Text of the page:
The act decreases, from 30 to 10 days, the time a non-resident pharmacy has to file with DCP information on certain changes. It also expands the list of situations that require a report to DCP. Under the act, a filing is required for a change in name, ownership, management, officers, or directors, rather than just a change of office, corporate officer, or pharmacist, as under prior law.

The act requires each report to be accompanied by a filing fee set in law, and any nonresident pharmacy that fails to provide notice within 10 days of the change must pay the late fee set in law. (Prior law did not specify a filing or late fee, but beginning January 1, 2019, PA 18-16 establishes a $60 filing fee for a change to officers or directors, a $90 filing fee for a change in name, ownership, or management, and a $50 late fee. Presumably, no fees apply until PA 18-16 takes effect.)

EFFECTIVE DATE: Upon passage

12 — CITATIONS

Allows the DCP commissioner or her deputy or assistants to issue citations for violations that are within DCP's jurisdiction and subject to infraction procedures

The act allows the DCP commissioner or her deputy or assistants to issue citations for violations that are within DCP's jurisdiction and subject to infraction procedures.  By law, someone who commits certain listed violations may pay the fine by mail to the Centralized Infractions Bureau without making a court appearance.

EFFECTIVE DATE: Upon passage

13-19 — COTTAGE FOOD LICENSING

Establishes an annual licensure program for cottage food operations

Licensing

The act requires DCP to annually license all cottage food operations. Applicants must submit an application form the DCP commissioner develops and pay a license fee the commissioner sets, which cannot exceed $100. The license must specify the food products the cottage food operation may produce.

Under the act, the commissioner must, before licensing and within existing resources, examine the premises of the cottage food operation to determine its compliance with the act's cottage food provisions.

The act limits the types of food an operation may produce to those specifically listed on its license, which must be displayed at every location where its products are sold.

Existing law requires the DCP commissioner, in consultation with the Department of Public Health, to adopt regulations to allow the preparation of food in a private residential dwelling for sale for human consumption (CGS 21a-62a).

Definitions

Under the act, “cottage food products” means non-potentially hazardous baked goods, jams, jellies, and other non-potentially hazardous foods produced by a cottage food operation. Products are “potentially hazardous food” if they require time and temperature control for safety to limit pathogenic microorganism growth or toxin formation.

A “cottage food operation” means anyone who (1) produces cottage food products only (a) in their private residential dwelling's home kitchen and (b) for sale directly to the consumer and (2) does not operate as a food service establishment (e.g., restaurant or grocery store), food retailer, distributor, or manufacturer. “Private residential dwelling” includes only owner- or resident-occupied dwellings. It does not include any group or communal residential setting within any type of structure or outbuilding, shed, barn, or other similar structure.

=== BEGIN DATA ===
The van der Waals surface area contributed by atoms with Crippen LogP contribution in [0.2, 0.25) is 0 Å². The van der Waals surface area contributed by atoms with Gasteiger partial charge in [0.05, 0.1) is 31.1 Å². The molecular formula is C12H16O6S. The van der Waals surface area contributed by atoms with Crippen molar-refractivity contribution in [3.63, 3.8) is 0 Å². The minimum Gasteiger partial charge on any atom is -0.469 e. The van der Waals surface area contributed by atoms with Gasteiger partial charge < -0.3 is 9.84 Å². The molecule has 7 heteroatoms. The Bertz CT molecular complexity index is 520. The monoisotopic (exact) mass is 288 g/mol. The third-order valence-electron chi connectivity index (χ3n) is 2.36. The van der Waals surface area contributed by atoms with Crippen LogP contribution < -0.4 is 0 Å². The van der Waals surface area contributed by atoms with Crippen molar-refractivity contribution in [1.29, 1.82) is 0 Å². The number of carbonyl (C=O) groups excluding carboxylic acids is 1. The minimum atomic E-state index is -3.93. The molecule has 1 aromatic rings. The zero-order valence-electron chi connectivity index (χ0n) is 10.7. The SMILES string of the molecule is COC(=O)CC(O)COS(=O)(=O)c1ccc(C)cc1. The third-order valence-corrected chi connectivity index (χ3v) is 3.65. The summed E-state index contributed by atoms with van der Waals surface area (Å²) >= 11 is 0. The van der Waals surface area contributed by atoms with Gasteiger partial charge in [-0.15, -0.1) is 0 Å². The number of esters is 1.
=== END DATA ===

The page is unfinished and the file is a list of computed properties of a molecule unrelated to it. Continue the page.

“Home kitchen” means a kitchen designed and intended for use by a home's residents but that is also used by a resident to produce cottage food products. It may contain one or more stoves or ovens, including a double oven, designed for residential use. “Home kitchen” does not include commercial equipment typically used for large wholesale manufacturing.

Local Regulation

The act requires any cottage food operation to comply with all applicable municipal laws and zoning ordinances when conducting its business from a private residential dwelling.

Water and Wastewater Systems

Under the act, upon the commissioner's request, a cottage food operation must provide written verification of compliance with all local, state, and federal laws concerning on-site wastewater systems from a source the commissioner recognizes as credible.

Any operation with a private water supply must have the supply tested before receiving a license, to demonstrate that the water is potable. The commissioner determines the required frequency of subsequent testing.

Food Safety Training Program

The act requires each cottage food operation, before it receives a license, to attend and complete a food safety training program that includes training in food processing and packaging. DCP must maintain on its website a list of food safety training programs that the commissioner recognizes.

Gross Sales Limitation

The act limits a cottage food operation's annual gross sales to $25,000 per calendar year. If sales exceed this amount, the operation must obtain a food manufacturing establishment license or cease operations. The commissioner may request documentation to verify any operation's annual gross sales figure.